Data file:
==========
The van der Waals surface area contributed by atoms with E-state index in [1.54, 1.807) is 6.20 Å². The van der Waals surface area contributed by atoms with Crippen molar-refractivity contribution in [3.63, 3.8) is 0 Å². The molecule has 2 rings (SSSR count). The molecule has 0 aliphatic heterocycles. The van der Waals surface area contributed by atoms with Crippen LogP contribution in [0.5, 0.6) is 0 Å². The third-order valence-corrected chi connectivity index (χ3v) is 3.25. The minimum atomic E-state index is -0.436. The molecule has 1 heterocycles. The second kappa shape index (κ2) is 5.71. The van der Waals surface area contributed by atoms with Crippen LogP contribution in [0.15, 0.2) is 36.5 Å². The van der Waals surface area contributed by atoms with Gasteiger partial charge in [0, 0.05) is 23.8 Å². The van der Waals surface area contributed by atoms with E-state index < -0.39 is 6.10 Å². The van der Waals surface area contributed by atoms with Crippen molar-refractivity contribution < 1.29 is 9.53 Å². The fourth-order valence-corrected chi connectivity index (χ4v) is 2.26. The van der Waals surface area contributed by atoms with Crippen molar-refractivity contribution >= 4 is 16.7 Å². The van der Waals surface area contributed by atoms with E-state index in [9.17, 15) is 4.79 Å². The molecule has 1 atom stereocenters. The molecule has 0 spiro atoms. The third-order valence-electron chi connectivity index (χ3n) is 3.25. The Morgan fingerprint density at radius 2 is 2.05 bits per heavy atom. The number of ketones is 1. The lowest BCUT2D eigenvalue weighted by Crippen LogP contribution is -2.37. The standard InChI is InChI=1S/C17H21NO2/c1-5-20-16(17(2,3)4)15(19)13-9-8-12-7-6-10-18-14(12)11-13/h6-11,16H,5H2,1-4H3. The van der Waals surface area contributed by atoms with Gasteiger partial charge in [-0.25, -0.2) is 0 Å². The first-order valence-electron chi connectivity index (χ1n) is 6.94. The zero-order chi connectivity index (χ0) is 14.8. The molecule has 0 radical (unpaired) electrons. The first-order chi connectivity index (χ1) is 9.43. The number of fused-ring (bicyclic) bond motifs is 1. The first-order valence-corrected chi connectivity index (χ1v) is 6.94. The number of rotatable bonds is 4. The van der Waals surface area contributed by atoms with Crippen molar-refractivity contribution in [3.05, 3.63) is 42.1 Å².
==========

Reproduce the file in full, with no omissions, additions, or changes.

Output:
The van der Waals surface area contributed by atoms with E-state index in [1.54, 1.807) is 6.20 Å². The van der Waals surface area contributed by atoms with Crippen molar-refractivity contribution in [3.63, 3.8) is 0 Å². The molecule has 2 rings (SSSR count). The molecule has 0 aliphatic heterocycles. The van der Waals surface area contributed by atoms with Crippen LogP contribution in [0.5, 0.6) is 0 Å². The third-order valence-corrected chi connectivity index (χ3v) is 3.25. The minimum atomic E-state index is -0.436. The molecule has 1 heterocycles. The second kappa shape index (κ2) is 5.71. The van der Waals surface area contributed by atoms with Crippen LogP contribution in [0.15, 0.2) is 36.5 Å². The van der Waals surface area contributed by atoms with Gasteiger partial charge in [0, 0.05) is 23.8 Å². The van der Waals surface area contributed by atoms with E-state index < -0.39 is 6.10 Å². The van der Waals surface area contributed by atoms with Crippen molar-refractivity contribution < 1.29 is 9.53 Å². The fourth-order valence-corrected chi connectivity index (χ4v) is 2.26. The van der Waals surface area contributed by atoms with Crippen molar-refractivity contribution >= 4 is 16.7 Å². The van der Waals surface area contributed by atoms with E-state index in [9.17, 15) is 4.79 Å². The molecule has 1 atom stereocenters. The molecule has 0 spiro atoms. The third-order valence-electron chi connectivity index (χ3n) is 3.25. The Morgan fingerprint density at radius 2 is 2.05 bits per heavy atom. The number of ketones is 1. The lowest BCUT2D eigenvalue weighted by Crippen LogP contribution is -2.37. The standard InChI is InChI=1S/C17H21NO2/c1-5-20-16(17(2,3)4)15(19)13-9-8-12-7-6-10-18-14(12)11-13/h6-11,16H,5H2,1-4H3. The van der Waals surface area contributed by atoms with Gasteiger partial charge in [-0.25, -0.2) is 0 Å². The first-order valence-electron chi connectivity index (χ1n) is 6.94. The zero-order chi connectivity index (χ0) is 14.8. The molecule has 0 radical (unpaired) electrons. The first-order chi connectivity index (χ1) is 9.43. The number of fused-ring (bicyclic) bond motifs is 1. The first-order valence-corrected chi connectivity index (χ1v) is 6.94. The number of rotatable bonds is 4. The van der Waals surface area contributed by atoms with Crippen molar-refractivity contribution in [3.05, 3.63) is 42.1 Å².